Like most teachers, I know a lot of mums. But they're not in my classroom to discuss the progress of their children - they're here to learn.
I teach English to adults. The majority are women, and most are mothers. I've taught young mothers with babies, frazzled mothers of teenagers and grandmothers whose adult children have long flown the nest. Regardless of age or circumstance, they are all united by the desire to study and improve.
I've been astounded by how much effort these women put into their studies. One student was eight months pregnant when she started her English GCSE; she took just two weeks off after the birth. Another is forced to miss the first few minutes of every class because she has to hand her baby and toddler over to her husband when he comes home from work. She wants a third child, but would prefer to complete her GCSE first. Both women catch up on their homework when their children are asleep.
Not all mothers are striving for qualifications. Many are studying to improve their English so they can read bedtime stories to their children or help with homework. This is especially common among women who speak English as a second language. Their children are growing up in Britain and often have a better grasp of the language.
Teaching parents (usually mothers) alongside their children is not new; the benefits are well-known. Adult education body Niace launched an inquiry into family learning and found that the better educated a mother is, the greater the positive influence on her children. The chair of the inquiry, Baroness Valerie Howarth, says: "Evidence shows that family learning could increase the overall level of children's development by as much as 15 percentage points for those from disadvantaged groups."
And its effect is not just on children. "Adults whose parents have low levels of education are eight times more likely to have poor proficiency in literacy than adults whose parents have higher levels of education," she adds.
And raising parents' aspirations often raises those of their children - young people are inspired to do better than their mothers and fathers. I'm currently poring over Romeo and Juliet with an English GCSE student in her 40s; she has a 15-year-old son who will be sitting the same exam on the same day. "It's caused a little rivalry in our house as my son doesn't want me to get a higher grade than him," she tells me. She has seen an upturn in his effort and devotion to revision - I'm sure it hasn't gone unnoticed by his school.
Family life can put obstacles in the way of mothers, preventing them from enrolling on courses, attending regularly and completing their studies. Among the reasons I have been given for students dropping out, family commitments crop up the most. First there is the issue of childcare. Many are single mothers relying on their own parents to look after their children. If their child is unwell, these women can do little but drop everything to take care of them. Then there is the guilt they feel spending time on their studies, which can conflict with their role as carer.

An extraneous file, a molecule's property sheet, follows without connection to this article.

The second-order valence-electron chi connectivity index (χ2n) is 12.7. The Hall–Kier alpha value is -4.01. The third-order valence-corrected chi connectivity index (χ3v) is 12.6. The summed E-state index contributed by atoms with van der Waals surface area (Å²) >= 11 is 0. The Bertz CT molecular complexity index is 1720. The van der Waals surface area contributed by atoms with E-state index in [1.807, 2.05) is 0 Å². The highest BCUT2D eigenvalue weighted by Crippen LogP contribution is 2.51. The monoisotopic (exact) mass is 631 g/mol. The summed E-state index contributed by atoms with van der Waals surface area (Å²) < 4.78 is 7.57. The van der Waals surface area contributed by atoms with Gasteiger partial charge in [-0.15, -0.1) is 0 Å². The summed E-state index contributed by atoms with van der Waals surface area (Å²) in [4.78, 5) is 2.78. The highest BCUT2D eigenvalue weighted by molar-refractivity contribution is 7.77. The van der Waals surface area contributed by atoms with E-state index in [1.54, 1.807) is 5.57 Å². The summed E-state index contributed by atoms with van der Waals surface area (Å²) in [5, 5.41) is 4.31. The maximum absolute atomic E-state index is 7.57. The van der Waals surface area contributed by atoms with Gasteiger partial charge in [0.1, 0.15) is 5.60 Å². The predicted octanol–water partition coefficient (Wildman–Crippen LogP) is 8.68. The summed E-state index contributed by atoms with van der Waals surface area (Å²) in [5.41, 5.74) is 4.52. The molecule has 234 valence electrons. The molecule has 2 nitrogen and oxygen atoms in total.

One of my students frequently receives phone calls from her teenage son when he forgets his key and locks himself out. He's heading home from school just as she's starting class. "I've told him this is my time," she tells me, after making arrangements for his welfare over the phone. "He doesn't listen. He thinks it's weird that I'm at college. He doesn't take it seriously."
For many women, education is a chance to focus on themselves after years of prioritising others. I teach a woman of 64 who waited until she had retired and her children had families of their own before she returned to learning.
This is no surprise to Fiona Aldridge, Niace's assistant director of development and research. "We know from the learner stories that we collect as part of Adult Learners' Week that mums also take part in learning to get some `me time', pursuing their own interests and developing skills," she says. However, if their studying is being interrupted by their children's demands, some women will pack in the course altogether. Timing is everything to the mother in the classroom.
They also study to boost their employability. Mothers are among the lowest down in the labour market. Many leave employment to start a family, and if they do work, it's often in low-paid, part-time jobs that fit in with childcare.
Maybe they need to brush up their literacy skills in order to complete application forms for jobs, improve their digital literacy skills so they're up to date with technological demands or achieve better qualifications to improve their career prospects. I meet plenty of women (many of whom have degrees from other countries) who want to become teachers or nurses or go to university but need to secure the coveted A*-C grades in their English and maths GCSEs first.
Some are also learning vocational skills such as upholstery or bookkeeping, or are training to become teaching assistants so they have up-to-date qualifications and can compete with others in the employment market.
My classes are full of mothers. Whether they want to improve bedtime story-reading for their little ones, get themselves into university or kick-start their careers, I'm bowled over by their dedication and hard work. My lessons wouldn't be the same without them.
Kate Bohdanowicz teaches adults in East London